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Troubleshoot a charging problem

Michael J. Thomas for Progressive Forage Published on 12 July 2018

Recently, I experienced an unusual situation with a ’98 Dodge Cummins farm and ranch pickup. My son and I were hauling materials to a fence project when a loud howling noise came from the engine compartment.

I quickly scanned my gauges. Sure enough, the volt meter on the dash had dropped to around 12 volts from its typical 14.5 volts.

I installed a new alternator – only to discover the new alternator would not charge. I called a couple local repair shops and the Dodge dealer to see about ordering it in and having one of them take a stab at it. The local guys were all behind on work and wanted to start by putting a new power control module (PCM) in the truck (to the tune of $1,300 before labor).

Given that I still needed to use the truck and could continue to do so by charging the batteries at night, I opted to troubleshoot and correct the situation myself. I knew I could install a PCM and, if nothing else, could save the shop labor expense.


If you have a similar issue and need to troubleshoot, start by checking all of the fuses related to the charging system. The integrated power module is located under the hood, usually on the driver’s side fender, and the interior fuse panel is located in the cab, either under the dash or inside the driver’s door.

It is not uncommon to find the large (140 amp) fuse between the battery and the integrated power module has blown. Beware; if you find a blown fuse, it likely indicates you have a short somewhere in the system and should locate and resolve that issue.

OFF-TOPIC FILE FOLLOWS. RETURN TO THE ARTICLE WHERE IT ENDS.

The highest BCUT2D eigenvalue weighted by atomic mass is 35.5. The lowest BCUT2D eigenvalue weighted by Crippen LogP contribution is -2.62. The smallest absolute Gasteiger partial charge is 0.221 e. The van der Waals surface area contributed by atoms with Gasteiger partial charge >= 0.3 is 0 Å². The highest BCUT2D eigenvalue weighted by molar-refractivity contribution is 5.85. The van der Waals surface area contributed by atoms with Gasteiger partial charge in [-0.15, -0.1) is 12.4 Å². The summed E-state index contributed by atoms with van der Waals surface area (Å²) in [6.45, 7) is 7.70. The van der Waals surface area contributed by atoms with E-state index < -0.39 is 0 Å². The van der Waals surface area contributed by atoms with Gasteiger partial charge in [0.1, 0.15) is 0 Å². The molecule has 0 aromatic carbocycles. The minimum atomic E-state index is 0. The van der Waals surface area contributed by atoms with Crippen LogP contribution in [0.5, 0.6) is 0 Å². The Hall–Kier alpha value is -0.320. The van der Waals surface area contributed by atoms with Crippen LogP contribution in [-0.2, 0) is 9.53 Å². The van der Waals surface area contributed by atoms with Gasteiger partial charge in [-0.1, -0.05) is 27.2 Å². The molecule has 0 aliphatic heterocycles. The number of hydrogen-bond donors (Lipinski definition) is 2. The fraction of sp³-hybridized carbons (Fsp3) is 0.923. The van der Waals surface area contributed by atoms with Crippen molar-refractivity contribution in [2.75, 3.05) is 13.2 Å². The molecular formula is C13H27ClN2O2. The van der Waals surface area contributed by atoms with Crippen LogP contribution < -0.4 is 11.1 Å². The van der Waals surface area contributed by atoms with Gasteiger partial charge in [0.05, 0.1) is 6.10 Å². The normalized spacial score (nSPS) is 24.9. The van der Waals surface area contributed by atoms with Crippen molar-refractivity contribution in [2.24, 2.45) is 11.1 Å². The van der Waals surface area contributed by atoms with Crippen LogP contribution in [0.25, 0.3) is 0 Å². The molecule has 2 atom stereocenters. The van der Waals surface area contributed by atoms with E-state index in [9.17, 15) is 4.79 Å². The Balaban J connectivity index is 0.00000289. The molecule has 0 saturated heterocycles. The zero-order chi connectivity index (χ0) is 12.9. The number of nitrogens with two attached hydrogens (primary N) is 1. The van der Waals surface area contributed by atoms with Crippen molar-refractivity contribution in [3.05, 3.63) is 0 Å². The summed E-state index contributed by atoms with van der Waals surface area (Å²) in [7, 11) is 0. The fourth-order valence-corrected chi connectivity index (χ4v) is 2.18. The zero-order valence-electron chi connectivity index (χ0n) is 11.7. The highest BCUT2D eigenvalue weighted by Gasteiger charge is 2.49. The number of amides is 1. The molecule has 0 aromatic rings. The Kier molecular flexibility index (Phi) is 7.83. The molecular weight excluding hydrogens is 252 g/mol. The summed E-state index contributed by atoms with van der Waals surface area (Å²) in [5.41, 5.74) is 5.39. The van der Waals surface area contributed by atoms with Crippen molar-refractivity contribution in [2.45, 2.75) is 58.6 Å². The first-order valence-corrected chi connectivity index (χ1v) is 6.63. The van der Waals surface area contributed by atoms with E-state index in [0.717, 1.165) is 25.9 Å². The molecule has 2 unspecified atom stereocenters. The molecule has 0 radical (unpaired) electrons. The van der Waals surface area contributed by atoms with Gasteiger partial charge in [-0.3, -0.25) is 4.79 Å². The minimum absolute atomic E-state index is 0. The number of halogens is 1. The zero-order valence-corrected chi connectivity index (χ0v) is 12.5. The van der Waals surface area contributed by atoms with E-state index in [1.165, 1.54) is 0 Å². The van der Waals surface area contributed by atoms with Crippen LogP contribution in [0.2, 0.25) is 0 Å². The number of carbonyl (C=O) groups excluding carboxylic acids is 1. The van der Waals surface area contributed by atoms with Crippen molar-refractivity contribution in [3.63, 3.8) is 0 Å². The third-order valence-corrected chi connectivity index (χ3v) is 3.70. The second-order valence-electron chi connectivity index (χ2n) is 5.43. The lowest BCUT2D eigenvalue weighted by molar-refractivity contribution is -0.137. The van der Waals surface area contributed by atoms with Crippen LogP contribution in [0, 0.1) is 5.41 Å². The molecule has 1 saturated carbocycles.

Fused link is inserted in the power supply vetween the internal fuse panel and the external voltage regulator

If the fuses are good, verify whether or not you have voltage on one of the field-exciter poles on the back of the alternator. To do this, you will need a multimeter or a test light. With the engine running, probe both field-exciter poles with a test light or multimeter.

If either one of the poles produces a bright light on the test light – or at least 12 volts on the multimeter – the alternator has failed, and replacement will solve the problem. To be safe, ask your parts store to bench test the new alternator before you leave the store.

If neither field-exciter pole generates a light or voltage, you have a problem in the wiring harness, a bad engine position sensor, or the circuitry that controls voltage regulation within the PCM has failed.

At this point you have two options: Take the vehicle to a dealer or mechanic you trust, or obtain a wiring schematic for the year and model and proceed to troubleshoot the system yourself.

Gregory Eppich, who owns and operates Eppich Farms near Handel, Saskatchewan, is a firm believer in the farm-tough value of older trucks and pickups. Eppich finds and rebuilds these older trucks for use on his farm.

Eppich said, “When you ask your dealer for a wiring diagram of the charging system, it is a good idea to have the VIN (vehicle identification number), as well as the year and model of your vehicle. You might be surprised at how many variations of wiring harness you may get for the VIN of your truck or pickup.”

If there are multiple diagrams for your vehicle, you will need to determine which one is correct. Locate the PCM. In most cases, the PCM is located on the firewall on the passenger side of the vehicle. To gain easy access to the PCM, you may have to remove some external parts.

The PCM is made accessible after removing the air intake box

Next, remove the wire harness plugs from the PCM. The wiring diagrams will have pin numbers associated with a wire color scheme. Begin checking the pin number of the diagram with the actual pin of your wiring harness. If you will have multiple schematics that apply to your vehicle, it will not take long to determine which schematic is appropriate.